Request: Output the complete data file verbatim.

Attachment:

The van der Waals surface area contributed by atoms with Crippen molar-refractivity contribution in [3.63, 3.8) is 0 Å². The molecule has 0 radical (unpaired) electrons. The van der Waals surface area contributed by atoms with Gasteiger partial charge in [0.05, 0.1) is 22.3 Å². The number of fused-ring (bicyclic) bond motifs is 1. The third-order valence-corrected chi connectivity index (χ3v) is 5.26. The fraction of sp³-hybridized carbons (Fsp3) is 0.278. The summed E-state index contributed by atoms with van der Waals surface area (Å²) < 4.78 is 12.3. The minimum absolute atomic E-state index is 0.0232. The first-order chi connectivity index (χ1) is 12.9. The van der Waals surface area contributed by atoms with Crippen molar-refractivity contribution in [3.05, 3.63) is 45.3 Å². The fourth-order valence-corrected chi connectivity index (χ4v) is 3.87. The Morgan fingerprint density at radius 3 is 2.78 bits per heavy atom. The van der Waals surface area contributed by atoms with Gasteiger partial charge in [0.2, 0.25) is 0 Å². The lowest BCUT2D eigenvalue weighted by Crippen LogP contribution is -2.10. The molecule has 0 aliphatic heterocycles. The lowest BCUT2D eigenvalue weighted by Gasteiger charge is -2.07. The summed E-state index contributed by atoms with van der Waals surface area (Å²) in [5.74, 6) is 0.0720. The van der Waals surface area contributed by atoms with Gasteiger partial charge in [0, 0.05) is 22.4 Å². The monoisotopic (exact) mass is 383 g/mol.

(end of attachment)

The van der Waals surface area contributed by atoms with Crippen molar-refractivity contribution in [3.63, 3.8) is 0 Å². The molecule has 0 radical (unpaired) electrons. The van der Waals surface area contributed by atoms with Gasteiger partial charge in [0.05, 0.1) is 22.3 Å². The number of fused-ring (bicyclic) bond motifs is 1. The third-order valence-corrected chi connectivity index (χ3v) is 5.26. The fraction of sp³-hybridized carbons (Fsp3) is 0.278. The summed E-state index contributed by atoms with van der Waals surface area (Å²) < 4.78 is 12.3. The minimum absolute atomic E-state index is 0.0232. The first-order chi connectivity index (χ1) is 12.9. The van der Waals surface area contributed by atoms with Crippen molar-refractivity contribution in [3.05, 3.63) is 45.3 Å². The fourth-order valence-corrected chi connectivity index (χ4v) is 3.87. The Morgan fingerprint density at radius 3 is 2.78 bits per heavy atom. The van der Waals surface area contributed by atoms with Gasteiger partial charge in [0.2, 0.25) is 0 Å². The lowest BCUT2D eigenvalue weighted by Crippen LogP contribution is -2.10. The molecule has 0 aliphatic heterocycles. The lowest BCUT2D eigenvalue weighted by Gasteiger charge is -2.07. The summed E-state index contributed by atoms with van der Waals surface area (Å²) in [5.74, 6) is 0.0720. The van der Waals surface area contributed by atoms with Gasteiger partial charge in [0, 0.05) is 22.4 Å². The monoisotopic (exact) mass is 383 g/mol.